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In addition to diagnostic assessments, clinical assessments can be offered to children or adults as a way of investigating people’s current functioning using scientific psychological models. Such an assessment may be of use in instances where a diagnosis such as autism spectrum disorder has been received as part of a medical assessment, or to update the picture for someone who received a diagnosis at some time in the past.

Specific assessments can include using tests of intellectual functioning (such as current versions of the Wechsler scales: the WASI, WAIS or WISC) to investigate a person’s current level and pattern of cognitive skills. A more “culture-fair” test may be used for people who are unfamiliar with Western-style testing, or whose first language is not English.


Detailed cognitive testing may be accompanied by assessment of a person’s independence skills (also known as life skills, daily living skills, or adaptive behaviours). This is usually achieved via a comprehensive questionnaire (such as a current version of the ABAS).


Another use of cognitive testing is as part of an assessment of academic attainments (also known as achievements). This involves using a standardised test battery (a current version of the WIAT). Such an approach is useful in identifying differences or discrepancies between abilities and achievements, as might be found when a person has one or more specific learning disorders. Examples include a disorder of written expression (or dysgraphia), a reading disorder (or dyslexia), a mathematical disorder (or dyscalculia), or a language disorder (or dysphasia).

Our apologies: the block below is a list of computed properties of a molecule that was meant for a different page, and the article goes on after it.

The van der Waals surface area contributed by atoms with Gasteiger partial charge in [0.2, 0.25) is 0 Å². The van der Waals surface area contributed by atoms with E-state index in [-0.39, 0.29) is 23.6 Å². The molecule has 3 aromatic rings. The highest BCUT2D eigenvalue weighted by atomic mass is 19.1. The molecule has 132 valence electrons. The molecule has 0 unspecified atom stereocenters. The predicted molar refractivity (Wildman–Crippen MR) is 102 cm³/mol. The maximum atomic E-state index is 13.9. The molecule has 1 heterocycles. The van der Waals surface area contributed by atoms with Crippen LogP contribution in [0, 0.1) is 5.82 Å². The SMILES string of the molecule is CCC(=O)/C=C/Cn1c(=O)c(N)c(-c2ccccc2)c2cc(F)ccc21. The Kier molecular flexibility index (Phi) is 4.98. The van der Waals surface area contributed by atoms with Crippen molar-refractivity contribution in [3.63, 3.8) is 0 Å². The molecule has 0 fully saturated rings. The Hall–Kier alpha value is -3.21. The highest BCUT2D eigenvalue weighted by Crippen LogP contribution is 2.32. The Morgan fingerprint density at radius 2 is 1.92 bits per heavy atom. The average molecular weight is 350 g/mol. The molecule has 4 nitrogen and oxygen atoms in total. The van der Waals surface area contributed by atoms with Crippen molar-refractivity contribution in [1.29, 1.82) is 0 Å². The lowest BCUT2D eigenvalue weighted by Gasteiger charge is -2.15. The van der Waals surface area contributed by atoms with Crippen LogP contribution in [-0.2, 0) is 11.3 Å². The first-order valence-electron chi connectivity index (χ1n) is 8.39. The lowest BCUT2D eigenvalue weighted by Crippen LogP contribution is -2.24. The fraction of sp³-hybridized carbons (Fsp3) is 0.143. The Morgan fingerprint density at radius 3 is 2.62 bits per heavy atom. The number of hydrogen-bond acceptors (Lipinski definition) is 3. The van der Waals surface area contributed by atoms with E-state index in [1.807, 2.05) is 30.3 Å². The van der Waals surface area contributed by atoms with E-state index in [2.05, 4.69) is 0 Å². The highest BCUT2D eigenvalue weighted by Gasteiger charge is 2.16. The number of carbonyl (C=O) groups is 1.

Other aspects of functioning that might be assessed include behaviour, mental health symptoms, sensory functioning, and symptoms of ADHD/ADD.

A “care pathway” might involve the following sequence of steps:

  • a meeting with the client/parent to discuss current concerns, and to plan and cost an appropriate psychological assessment;

  • collection of information through questionnaires, interview, observation and formal testing. Testing may need to be spread over several appointments for some clients;

  • the preparation of a written report illustrating the assessment findings and listing recommendations;

  • a follow-up session to discuss the findings, possible strategies, and other sources of help and information.


Outcomes and Feedback


You have done an excellent report … In fact it has actually ‘opened our eyes’ to the extent of his disabilities. I was beginning to think his [poor] hygiene and self-help skills were just laziness but he does truly struggle with these.”

Parent of adolescent son with ASD, ADHD and Learning Disabilities, April 2009


Thanks for your help we all really do value and appreciate it … Thanks (sometimes I can feel like I am losing the plot but this sort of information gives some hope!!)”

Parent of primary school-aged boy with ASD, ADHD, dyspraxia and specific learning disorders, June 2009 and January 2010

 

Fees for Clinical Assessments

Clinical psychological assessments (other than ASD diagnostic assessments) are charged on the basis of the likely psychological time needed. The amount of time, in terms of both face-to-face and indirect work, is discussed and agreed beforehand. Families will know what procedures are being used, the timescales, and costs prior to any work being undertaken.


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Peter Ludlow